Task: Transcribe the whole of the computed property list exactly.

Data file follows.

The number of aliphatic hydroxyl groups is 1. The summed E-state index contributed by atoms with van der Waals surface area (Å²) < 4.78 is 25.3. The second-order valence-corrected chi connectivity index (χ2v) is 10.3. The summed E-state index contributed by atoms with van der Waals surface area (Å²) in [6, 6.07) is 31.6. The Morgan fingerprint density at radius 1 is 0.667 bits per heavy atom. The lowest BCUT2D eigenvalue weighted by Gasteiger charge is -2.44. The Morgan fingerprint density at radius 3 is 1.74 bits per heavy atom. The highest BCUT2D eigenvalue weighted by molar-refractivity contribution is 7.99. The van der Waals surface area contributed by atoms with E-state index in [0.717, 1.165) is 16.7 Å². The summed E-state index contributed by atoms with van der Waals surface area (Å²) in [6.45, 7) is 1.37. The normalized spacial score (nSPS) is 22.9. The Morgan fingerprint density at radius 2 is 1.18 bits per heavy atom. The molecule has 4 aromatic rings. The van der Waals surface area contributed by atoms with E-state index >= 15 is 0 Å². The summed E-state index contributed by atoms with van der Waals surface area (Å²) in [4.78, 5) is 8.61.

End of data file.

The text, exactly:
The number of aliphatic hydroxyl groups is 1. The summed E-state index contributed by atoms with van der Waals surface area (Å²) < 4.78 is 25.3. The second-order valence-corrected chi connectivity index (χ2v) is 10.3. The summed E-state index contributed by atoms with van der Waals surface area (Å²) in [6, 6.07) is 31.6. The Morgan fingerprint density at radius 1 is 0.667 bits per heavy atom. The lowest BCUT2D eigenvalue weighted by Gasteiger charge is -2.44. The Morgan fingerprint density at radius 3 is 1.74 bits per heavy atom. The highest BCUT2D eigenvalue weighted by molar-refractivity contribution is 7.99. The van der Waals surface area contributed by atoms with E-state index in [0.717, 1.165) is 16.7 Å². The summed E-state index contributed by atoms with van der Waals surface area (Å²) in [6.45, 7) is 1.37. The normalized spacial score (nSPS) is 22.9. The Morgan fingerprint density at radius 2 is 1.18 bits per heavy atom. The molecule has 4 aromatic rings. The van der Waals surface area contributed by atoms with E-state index >= 15 is 0 Å². The summed E-state index contributed by atoms with van der Waals surface area (Å²) in [4.78, 5) is 8.61.